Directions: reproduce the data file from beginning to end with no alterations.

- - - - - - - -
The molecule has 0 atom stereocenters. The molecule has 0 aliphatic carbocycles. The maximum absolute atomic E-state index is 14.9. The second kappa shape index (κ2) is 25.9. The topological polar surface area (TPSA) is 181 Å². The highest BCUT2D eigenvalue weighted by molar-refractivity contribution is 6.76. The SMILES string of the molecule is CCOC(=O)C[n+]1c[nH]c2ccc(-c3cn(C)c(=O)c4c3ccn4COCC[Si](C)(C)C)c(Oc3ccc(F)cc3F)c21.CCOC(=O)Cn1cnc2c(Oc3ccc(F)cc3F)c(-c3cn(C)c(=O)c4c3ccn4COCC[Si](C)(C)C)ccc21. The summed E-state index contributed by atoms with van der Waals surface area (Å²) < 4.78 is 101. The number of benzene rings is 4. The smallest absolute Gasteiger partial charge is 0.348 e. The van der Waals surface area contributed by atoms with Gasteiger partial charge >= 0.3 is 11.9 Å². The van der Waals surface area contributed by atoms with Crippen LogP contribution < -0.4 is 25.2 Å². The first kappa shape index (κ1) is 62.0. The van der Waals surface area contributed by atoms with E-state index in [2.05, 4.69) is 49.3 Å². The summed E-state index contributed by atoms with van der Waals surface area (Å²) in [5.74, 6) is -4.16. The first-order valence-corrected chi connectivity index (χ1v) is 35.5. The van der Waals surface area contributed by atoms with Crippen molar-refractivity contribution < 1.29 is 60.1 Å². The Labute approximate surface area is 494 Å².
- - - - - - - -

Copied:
The molecule has 0 atom stereocenters. The molecule has 0 aliphatic carbocycles. The maximum absolute atomic E-state index is 14.9. The second kappa shape index (κ2) is 25.9. The topological polar surface area (TPSA) is 181 Å². The highest BCUT2D eigenvalue weighted by molar-refractivity contribution is 6.76. The SMILES string of the molecule is CCOC(=O)C[n+]1c[nH]c2ccc(-c3cn(C)c(=O)c4c3ccn4COCC[Si](C)(C)C)c(Oc3ccc(F)cc3F)c21.CCOC(=O)Cn1cnc2c(Oc3ccc(F)cc3F)c(-c3cn(C)c(=O)c4c3ccn4COCC[Si](C)(C)C)ccc21. The summed E-state index contributed by atoms with van der Waals surface area (Å²) < 4.78 is 101. The number of benzene rings is 4. The smallest absolute Gasteiger partial charge is 0.348 e. The van der Waals surface area contributed by atoms with Gasteiger partial charge >= 0.3 is 11.9 Å². The van der Waals surface area contributed by atoms with Crippen LogP contribution < -0.4 is 25.2 Å². The first kappa shape index (κ1) is 62.0. The van der Waals surface area contributed by atoms with E-state index in [2.05, 4.69) is 49.3 Å². The summed E-state index contributed by atoms with van der Waals surface area (Å²) in [5.74, 6) is -4.16. The first-order valence-corrected chi connectivity index (χ1v) is 35.5. The van der Waals surface area contributed by atoms with Crippen molar-refractivity contribution < 1.29 is 60.1 Å². The Labute approximate surface area is 494 Å².